Early Renaissance Sandro Botticelli Birth of Venus 1486

Early Renaissance – 6 Interesting Facts

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Although some historians and academics dispute the existence of Europe’s Renaissance period, there was an undeniable evolution from the art, literature, and philosophical thought of the Middle Ages to the 15th century. Though these would not reach their apex until the High Renaissance, the achievements of the Early Renaissance period were nothing short of extraordinary. For more on the Early Renaissance, here are some facts:

1. The Early Renaissance period had its beginnings in Florence in 1401 and from there, spread to the rest of Europe.

  • With the shift from religious thought to a more humanistic philosophy came the shift from the patronage of the Roman Catholic Church to the merchant classes of the Italian city-states.
  • Artists leaned heavily on patrons for support. As such, wealthy families such as the Medicis began commissioning works of art and architecture from the likes of Donatello, Brunelleschi, and Fra Angelico.
Fra Angelico The Annunciation 1437-46
The Annunciation by Fra Angelico, Circa 1437-46

2. The Early Renaissance was kickstarted by an architectural competition in 1401.

  • The aim of the competition was to design new bronze doors depicting the biblical sacrifice of Abraham’s son Isaac for the Baptistry of St. John in Florence.
  • Sculptor Lorenzo Ghiberti won the competition with a depiction of a muscular Isaac of Classical proportions. Other notable names who entered the competition were the architect Filippo Brunelleschi and Donatello.

3. Classical humanist thought was revived and expressed through art and philosophy.

  • There was a marked return to the aesthetics and values of the Ancient Greeks and Romans.
  • The concept of the Christian Divine, so essential to life in the Medieval period, was not so much cast off as reformulated to accommodate the emphasis on the individual and their control of their own destiny.
Early Renaissance Sandro Botticelli Birth of Venus 1486
The Birth of Venus by Sandro Botticelli, 1486

4. Artists of this period aimed for more realism in their paintings and sculptures.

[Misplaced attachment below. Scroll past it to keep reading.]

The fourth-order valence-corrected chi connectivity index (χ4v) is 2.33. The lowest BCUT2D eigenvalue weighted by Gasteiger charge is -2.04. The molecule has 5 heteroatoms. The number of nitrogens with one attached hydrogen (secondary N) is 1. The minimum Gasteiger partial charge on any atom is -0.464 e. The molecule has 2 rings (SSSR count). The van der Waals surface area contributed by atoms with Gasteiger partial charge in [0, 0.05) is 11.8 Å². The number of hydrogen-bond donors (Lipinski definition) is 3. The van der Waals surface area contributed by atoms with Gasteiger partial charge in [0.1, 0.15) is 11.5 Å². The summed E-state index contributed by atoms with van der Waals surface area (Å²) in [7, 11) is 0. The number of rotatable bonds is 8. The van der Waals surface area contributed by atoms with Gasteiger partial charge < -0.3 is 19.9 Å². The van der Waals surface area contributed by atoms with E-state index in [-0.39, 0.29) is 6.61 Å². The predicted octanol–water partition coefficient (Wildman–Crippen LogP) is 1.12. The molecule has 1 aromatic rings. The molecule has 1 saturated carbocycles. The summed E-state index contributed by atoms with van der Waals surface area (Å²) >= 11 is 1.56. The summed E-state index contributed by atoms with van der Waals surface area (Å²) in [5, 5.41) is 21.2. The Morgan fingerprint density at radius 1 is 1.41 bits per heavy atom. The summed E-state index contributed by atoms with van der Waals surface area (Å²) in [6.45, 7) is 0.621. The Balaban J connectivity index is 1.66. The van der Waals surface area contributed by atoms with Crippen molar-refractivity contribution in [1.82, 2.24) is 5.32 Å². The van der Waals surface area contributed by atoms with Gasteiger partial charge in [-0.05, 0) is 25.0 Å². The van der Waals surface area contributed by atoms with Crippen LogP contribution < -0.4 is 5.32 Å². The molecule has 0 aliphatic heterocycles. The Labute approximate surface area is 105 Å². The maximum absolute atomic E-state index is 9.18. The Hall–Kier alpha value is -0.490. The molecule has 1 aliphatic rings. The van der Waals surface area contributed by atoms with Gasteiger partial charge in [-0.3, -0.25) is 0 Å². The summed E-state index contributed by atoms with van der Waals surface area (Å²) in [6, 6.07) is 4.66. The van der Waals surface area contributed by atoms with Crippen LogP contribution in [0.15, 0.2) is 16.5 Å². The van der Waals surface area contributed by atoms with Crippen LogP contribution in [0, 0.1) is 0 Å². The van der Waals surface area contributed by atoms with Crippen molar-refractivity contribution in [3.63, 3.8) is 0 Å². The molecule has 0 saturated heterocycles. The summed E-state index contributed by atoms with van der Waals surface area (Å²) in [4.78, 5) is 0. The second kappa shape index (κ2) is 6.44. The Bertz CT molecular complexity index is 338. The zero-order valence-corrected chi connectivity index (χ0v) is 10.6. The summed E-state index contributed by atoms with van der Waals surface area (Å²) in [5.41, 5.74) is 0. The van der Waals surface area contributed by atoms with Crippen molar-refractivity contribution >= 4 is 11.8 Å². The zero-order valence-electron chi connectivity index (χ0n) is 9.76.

• Previously flat Byzantine depictions of people grew to have more realistic poses and more emotions.
  • A natural progression of this evolution was the study of anatomy, light, and shadow.

5. With greater realism in the techniques appeared greater realism in terms of subject matter.

  • Although artists were borrowing Greek and Roman mythological themes and humanizing divine subjects, peasants and workers began appearing in many works of art, as well.
  • The peasants and workers were also depicted with realistic anatomical flaws and within everyday scenes.
Early Renaissance Sandro Botticelli The Adoration of the Magi 1475
The Adoration of the Magi by Sandro Botticelli 1475

6. Early Renaissance artists innovated the use of perspective in painting.

  • Giotto, Brunelleschi, and Leon Battista Alberti all made headway in the study of linear perspective and depth. But it was Tommaso Masaccio who first utilized such techniques in a major way.
  • Masaccio’s Holy Trinity fresco in the Church of Santa Maria Novella in Florence features an illusion of a chapel. It is the first major example of perspective in Early Renaissance art.
Early Renaissance Masaccio Holy Trinity 1425
The Holy Trinity by Masaccio, 1425

While the innovations and philosophical thought that characterized the Early Renaissance did not trickle down to the lower classes, the achievements of the age were symptoms and expressions of the rise of the middle class. This paved the way for the even greater achievements of the High Renaissance period.

To learn more about other great art styles and movements, check out their interesting facts here.

References

britannica.com
visual-arts-cork.com
history.com

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